Seems like that would allow a good bit of air in. I haven't noticed a problem with it since the mask allows air out. But then again, I haven't used this in the middle of summer either.
<p>Excellent Instructable, Mr. Dibbity: cheap, practical, and well written and photographed. Best graphics ever, too, especially Step 5. May you people the earth with your hirsute offspring.</p>
Oy, I've got daughters. May they be spared my follicular genetics.
<p>Great tutorial!</p><p>It's good also for metalworking ,sanding, soda/sand blasting, dealing with some chemicals(CO2, acetone, thinner, fuel etc.) and painting.</p>
<p>Air purifying respirators do nothing against CO2, in fact they are not recommended in oxygen deficient atmosphere. CO2 by itself is pretty chemically inert but can cause asphyxia. Only air supplied respirator will protect you against it.</p>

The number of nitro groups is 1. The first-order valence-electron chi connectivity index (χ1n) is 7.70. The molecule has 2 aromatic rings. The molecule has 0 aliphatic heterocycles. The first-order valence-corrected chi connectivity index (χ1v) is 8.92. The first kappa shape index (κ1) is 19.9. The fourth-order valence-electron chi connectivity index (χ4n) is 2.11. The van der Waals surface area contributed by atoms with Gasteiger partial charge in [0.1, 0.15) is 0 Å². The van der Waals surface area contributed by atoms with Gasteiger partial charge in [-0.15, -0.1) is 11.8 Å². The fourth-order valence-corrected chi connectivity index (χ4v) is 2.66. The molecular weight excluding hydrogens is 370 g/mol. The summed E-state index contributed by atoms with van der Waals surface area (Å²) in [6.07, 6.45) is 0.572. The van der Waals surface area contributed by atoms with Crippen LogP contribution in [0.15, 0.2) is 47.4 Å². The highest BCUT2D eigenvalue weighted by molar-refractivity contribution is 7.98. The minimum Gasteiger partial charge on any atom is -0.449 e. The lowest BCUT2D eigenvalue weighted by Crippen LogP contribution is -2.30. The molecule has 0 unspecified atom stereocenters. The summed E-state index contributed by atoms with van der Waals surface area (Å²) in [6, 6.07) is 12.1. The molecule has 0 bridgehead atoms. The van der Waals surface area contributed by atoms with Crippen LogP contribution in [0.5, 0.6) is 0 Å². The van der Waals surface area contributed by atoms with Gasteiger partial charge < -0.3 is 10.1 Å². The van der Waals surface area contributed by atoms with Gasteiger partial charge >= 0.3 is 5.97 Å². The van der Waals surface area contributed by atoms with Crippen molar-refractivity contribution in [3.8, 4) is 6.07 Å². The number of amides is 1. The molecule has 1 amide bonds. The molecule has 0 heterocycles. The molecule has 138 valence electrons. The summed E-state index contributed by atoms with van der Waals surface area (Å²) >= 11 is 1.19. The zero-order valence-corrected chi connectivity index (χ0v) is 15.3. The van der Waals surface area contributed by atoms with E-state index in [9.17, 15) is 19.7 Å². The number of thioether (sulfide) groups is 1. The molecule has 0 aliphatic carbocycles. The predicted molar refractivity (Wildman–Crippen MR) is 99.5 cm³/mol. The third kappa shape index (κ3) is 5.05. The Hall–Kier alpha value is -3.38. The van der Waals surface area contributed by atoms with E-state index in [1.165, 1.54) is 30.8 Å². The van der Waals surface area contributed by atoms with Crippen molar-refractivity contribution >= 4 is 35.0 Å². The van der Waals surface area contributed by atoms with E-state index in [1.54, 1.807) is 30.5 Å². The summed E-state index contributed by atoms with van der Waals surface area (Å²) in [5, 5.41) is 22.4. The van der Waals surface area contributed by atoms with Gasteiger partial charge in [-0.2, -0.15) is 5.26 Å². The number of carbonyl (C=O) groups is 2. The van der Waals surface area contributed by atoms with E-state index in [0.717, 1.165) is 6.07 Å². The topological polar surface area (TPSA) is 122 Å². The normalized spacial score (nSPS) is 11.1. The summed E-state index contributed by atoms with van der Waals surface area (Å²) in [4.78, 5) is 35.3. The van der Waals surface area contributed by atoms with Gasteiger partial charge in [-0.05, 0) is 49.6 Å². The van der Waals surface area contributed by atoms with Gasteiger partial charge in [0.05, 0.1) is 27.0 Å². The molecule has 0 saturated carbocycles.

Of course no human can't breath through or inhaled CO2 somehow. I ment for to protect the face while using CO2 as a removal product. Suach as: paint, mold, grease, rust etc.
<p>Did not know you could use it for this purpose, thought you listed it as something to protect from.</p>
<p>HAVE YOU TRIED IT OUT YET ? THERE IS ANOTHER SIMALAR POSTING FOR AGAS MASK MASE FROM A 3 LITTRE SODA BOTTLE. MAN ALSO WITH A BEARD, BUT NO SHOWER CAP TO SEAL. GOTTA HAVE IT , OR NO GO. PERRSONAL EXPERINCE</p>